Three Changes that Need to be Made to the NBA Draft
Three Changes that Need to be Made to the NBA Draft Lottery
There's no doubt that there's a huge issue with the way the NBA lottery works as currently instituted. We have nearly half of the league in an all out race to the bottom to secure the best draft pick, which is diluting the league and resulting in a poor basketball product. The reason that teams purposely lose, also known as "tanking" is because of the fact that they are rewarded for doing so. Currently, the team that has the worst winning percentage at the end of the season has the best odds of winning the draft lottery and securing the number one overall pick.
Sure it doesn't always work out that way and often we see a team sneak into the top few picks that we might not have been expecting, but overall the NBA draft lottery as it is currently constituted rewards teams for being bad. This is the current breakdown of the odds for each team to win the draft lottery:
Starting in 2019, those odds will change slightly to this:
It's definitely a step in the right direction to flatten out the chances of getting the top pick, but that doesn't necessarily change the incentive for a team to lose in the second half of the season. With the way things are currently laid out, there's absolutely no incentive to win games if you're realistically outside the playoff picture. Below are the changes that I think should be enacted by the NBA to create a more competitive league and force teams to steer away from tanking.
Change #1: Even Draft Odds for All Teams that Miss the Playoffs
Every team would have had a shot at this man
Why is this such a controversial idea? Well, because it doesn't reward teams for being extra bad. With this change every team that fails to make the playoffs would have the same shot at the number one overall pick. That team that missed out on the eight seed in the West? Same chance as the team that starts four homeless men and a former three-star recruit to win the draft lottery.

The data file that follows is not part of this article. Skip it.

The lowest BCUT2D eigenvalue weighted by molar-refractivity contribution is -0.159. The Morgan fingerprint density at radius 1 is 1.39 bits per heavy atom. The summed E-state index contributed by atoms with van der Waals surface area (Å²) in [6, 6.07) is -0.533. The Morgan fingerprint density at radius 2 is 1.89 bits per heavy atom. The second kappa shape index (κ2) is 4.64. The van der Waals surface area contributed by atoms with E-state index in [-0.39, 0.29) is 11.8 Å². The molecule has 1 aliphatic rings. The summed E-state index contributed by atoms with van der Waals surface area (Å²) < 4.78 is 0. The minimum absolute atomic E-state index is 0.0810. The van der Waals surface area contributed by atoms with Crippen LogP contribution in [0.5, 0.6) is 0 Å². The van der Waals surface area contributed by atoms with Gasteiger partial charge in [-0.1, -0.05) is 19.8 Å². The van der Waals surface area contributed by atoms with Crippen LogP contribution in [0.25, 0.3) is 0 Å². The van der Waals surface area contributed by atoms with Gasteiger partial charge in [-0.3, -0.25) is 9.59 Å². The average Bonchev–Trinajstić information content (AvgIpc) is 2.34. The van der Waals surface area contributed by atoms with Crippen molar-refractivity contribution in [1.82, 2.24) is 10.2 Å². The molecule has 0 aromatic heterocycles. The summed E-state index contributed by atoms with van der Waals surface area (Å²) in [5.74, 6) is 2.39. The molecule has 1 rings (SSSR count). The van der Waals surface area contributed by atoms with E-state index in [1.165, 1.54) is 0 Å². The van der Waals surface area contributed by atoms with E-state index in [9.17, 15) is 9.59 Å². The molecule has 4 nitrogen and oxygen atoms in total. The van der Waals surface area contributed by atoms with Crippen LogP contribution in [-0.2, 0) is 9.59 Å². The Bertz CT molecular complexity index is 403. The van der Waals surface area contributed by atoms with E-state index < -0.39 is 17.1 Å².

It doesn't make much sense to me that teams are rewarded for being bad in the NBA. I understand the fact that the league needs parity and competition and a team under this format could theoretically get unlucky, lose a few draft lotteries, and be stuck in mediocrity for a while, but how is that any different than the current system? Essentially, it's all being left up to chance anyway. What this format accomplishes is that it will incentivize teams to win games and play harder even if they are unlikely to make the playoffs. If a team has the same chance of getting the top pick whether they end up as the worst team in the league or the first team left out of the playoffs, then there's no point in not trying to win games near the end of the season.
There are two specific arguments against this change, both of which I think hold water. First, there is the issue like I mentioned earlier of a team getting screwed by the lottery. Sure, it's 100% possible that this happens and that the worst team ends up with the 10th pick, but there's already a chance that the team picks an absolute bust at number one, two, or three and they're screwed no matter what. My thinking is that if you're going to leave things up to chance, then go for it. Don't be half-pregnant.
Secondly, there's the issue of teams just on the outside of the playoffs. Some organizations may value the chance at scoring a top pick over getting the eighth seed and getting their faces bashed in by the Rockets or Warriors in the first round. I'll get into a fix for this issue more in my next change, but I already think this is a bit of a stupid argument. Playoff appearances are huge to players and teams. They mean a lot not just from a financial standpoint (spoiler alert: playoff games have far higher revenue than regular season games), but also from a psychological standpoint. Making the playoffs is a huge accomplishment for many teams and just a few playoff games of experience can springboard an organization into relevance, especially for young teams.
So, to recap. Make the odds of winning the lottery equal for all 14 teams that miss the playoffs. Tanking wouldn't be completely eliminated, but the incentive to tank so hard would be.
Change #2: Monetary Incentives for Players and Coaches that Make the Playoffs
Money talks. It's a phrase that is all too true and the NBA is no different. Just look at what a $75,000 difference in prize winnings did to make the All-Star Game more competitive. Now imagine that every player and coach in an organization makes some cash if their team makes the playoffs. You better believe that tanking would fall by the wayside if this and change number one were enacted together. This would be especially relevant to the teams that are near the playoff seed cutoff. If there's $50,000 (or insert dollar amount here) on the line, there's no way that either team doesn't play their damn heart out.